Don’t Look Now and other stories
by Daphne du Maurier
Though I’ve read quite a few du Maurier novels and even a guidebook to Cornwall that she once wrote, I hadn’t tried her short stories before this week. Thanks to Discovering Daphne, an event/readalong run by Savidge Reads and Novel Insights, I have now, and I’m glad.
The title story was of course made into a successful and critically acclaimed film of 1973, a film I have never seen and only had a rough idea of the storyline to, so I was able to come to it without foreknowledge. I think this greatly helped with my enjoyment of the story so I won’t reveal more of the plot than I knew beforehand: it’s a horror/thriller about a couple who travel to Venice following the death of their child. That’s all I knew (well, okay, I knew there was also something to do with a red coat, but then that’s really it).
As always, du Maurier is greatly skilled at creating complex, believable characters. All of these stories have some element of horror, but for the most part that horror comes from within, from the very human flaw of misreading a situation or other people, from imagining something that isn’t real. When there are “real” horrors, they tend to be somewhat banal, nothing like the troubled or possibly disturbed minds of the characters.
Another great skill of du Maurier’s that is evident here is her ability to describe diverse locations, imbuing them with real atmosphere. (This must be a skill she developed over time because it was something I found specifically lacking in scenes set outside of Cornwall in The Loving Spirit.) This book ranges from Venice to Crete to Ireland to Jerusalem to East Anglia, each time taking a character away from their home in England to a strange new location. There’s the schoolmaster on holiday who gets caught up with a strange American couple. There’s the young actress who decides, following her father’s death, to track down his former best friend. There’s the working class vicar who reluctantly agrees to guide a group of rich strangers around holy sites. And there’s the electronics engineer whose boss seconds him to work on a secret project that combines science fiction and spirituality.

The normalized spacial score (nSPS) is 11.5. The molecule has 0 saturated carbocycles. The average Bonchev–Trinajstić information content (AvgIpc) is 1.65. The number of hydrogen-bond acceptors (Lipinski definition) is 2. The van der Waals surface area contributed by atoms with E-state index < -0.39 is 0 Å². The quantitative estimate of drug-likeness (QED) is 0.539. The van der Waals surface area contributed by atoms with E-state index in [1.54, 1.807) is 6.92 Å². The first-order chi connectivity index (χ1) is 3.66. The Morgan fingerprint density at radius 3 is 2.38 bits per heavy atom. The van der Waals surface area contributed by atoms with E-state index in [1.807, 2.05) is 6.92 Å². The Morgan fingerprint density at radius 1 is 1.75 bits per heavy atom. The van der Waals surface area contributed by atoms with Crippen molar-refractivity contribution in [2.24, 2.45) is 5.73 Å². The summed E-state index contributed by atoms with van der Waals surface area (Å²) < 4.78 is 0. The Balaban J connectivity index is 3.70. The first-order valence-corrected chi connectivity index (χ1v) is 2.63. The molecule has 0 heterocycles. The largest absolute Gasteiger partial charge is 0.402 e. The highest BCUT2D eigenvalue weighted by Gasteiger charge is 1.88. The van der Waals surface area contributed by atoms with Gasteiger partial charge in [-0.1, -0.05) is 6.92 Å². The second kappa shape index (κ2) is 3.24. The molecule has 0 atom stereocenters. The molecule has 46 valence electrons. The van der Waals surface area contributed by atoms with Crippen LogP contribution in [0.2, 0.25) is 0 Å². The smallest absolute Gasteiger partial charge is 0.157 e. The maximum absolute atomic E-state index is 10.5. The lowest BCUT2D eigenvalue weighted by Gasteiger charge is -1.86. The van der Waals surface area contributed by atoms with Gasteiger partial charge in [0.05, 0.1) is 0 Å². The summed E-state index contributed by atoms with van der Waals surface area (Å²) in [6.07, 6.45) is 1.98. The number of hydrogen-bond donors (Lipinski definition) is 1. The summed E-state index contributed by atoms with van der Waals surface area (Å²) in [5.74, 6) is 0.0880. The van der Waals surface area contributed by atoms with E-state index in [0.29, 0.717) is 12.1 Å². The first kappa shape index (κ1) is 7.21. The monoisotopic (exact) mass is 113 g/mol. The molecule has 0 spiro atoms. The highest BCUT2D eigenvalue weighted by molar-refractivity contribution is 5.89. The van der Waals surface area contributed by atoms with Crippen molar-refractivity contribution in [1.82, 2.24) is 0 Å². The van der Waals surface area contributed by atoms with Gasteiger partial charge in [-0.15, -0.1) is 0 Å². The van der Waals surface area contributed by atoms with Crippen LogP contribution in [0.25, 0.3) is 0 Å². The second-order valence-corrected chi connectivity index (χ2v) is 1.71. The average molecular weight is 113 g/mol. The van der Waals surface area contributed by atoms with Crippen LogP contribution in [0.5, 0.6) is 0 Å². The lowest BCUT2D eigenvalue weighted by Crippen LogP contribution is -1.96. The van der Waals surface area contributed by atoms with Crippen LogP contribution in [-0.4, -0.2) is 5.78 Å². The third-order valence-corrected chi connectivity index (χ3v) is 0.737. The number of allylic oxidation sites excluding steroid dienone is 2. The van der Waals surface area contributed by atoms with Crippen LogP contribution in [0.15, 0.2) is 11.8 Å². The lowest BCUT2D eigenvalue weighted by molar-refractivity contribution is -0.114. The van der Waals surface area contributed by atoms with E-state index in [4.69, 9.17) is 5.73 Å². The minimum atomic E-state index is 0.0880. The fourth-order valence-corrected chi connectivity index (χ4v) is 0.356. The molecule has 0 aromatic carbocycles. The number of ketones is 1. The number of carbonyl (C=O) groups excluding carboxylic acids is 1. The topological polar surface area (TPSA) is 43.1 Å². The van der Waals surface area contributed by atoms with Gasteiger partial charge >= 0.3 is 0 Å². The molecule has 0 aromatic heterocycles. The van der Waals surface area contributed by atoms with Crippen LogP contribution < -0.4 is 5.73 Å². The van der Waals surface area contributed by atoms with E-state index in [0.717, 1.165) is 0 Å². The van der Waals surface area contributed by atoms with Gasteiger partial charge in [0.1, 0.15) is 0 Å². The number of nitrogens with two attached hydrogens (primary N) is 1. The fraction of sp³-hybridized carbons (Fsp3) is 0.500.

All these stories have a certain tendency to mislead the reader, or at least I personally felt many times that I had been led down one path and was then blindsided by the story’s very different conclusion. As horror goes, there is none of the gore or violence you might expect. Or if there is it’s not described in any detail. These stories are all about the psychological, and even when it gets a bit supernatural or spiritual, the emphasis is on its effect on people rather than whether or not the apparently supernatural is real.
I think “Don’t look now” in particular will bear repeated readings, if only to hunt for the clues to how things turn out that I missed first time around. I think it is the best written and cleverest story in the collection, though none of them was by any means bad. They all share the same fish-out-of-water, sinister atmosphere, yet they are very different. I’m looking forward now to reading the other du Maurier short story collection I have, The Breaking Point.
This collection first published 1971 by Victor Gollancz.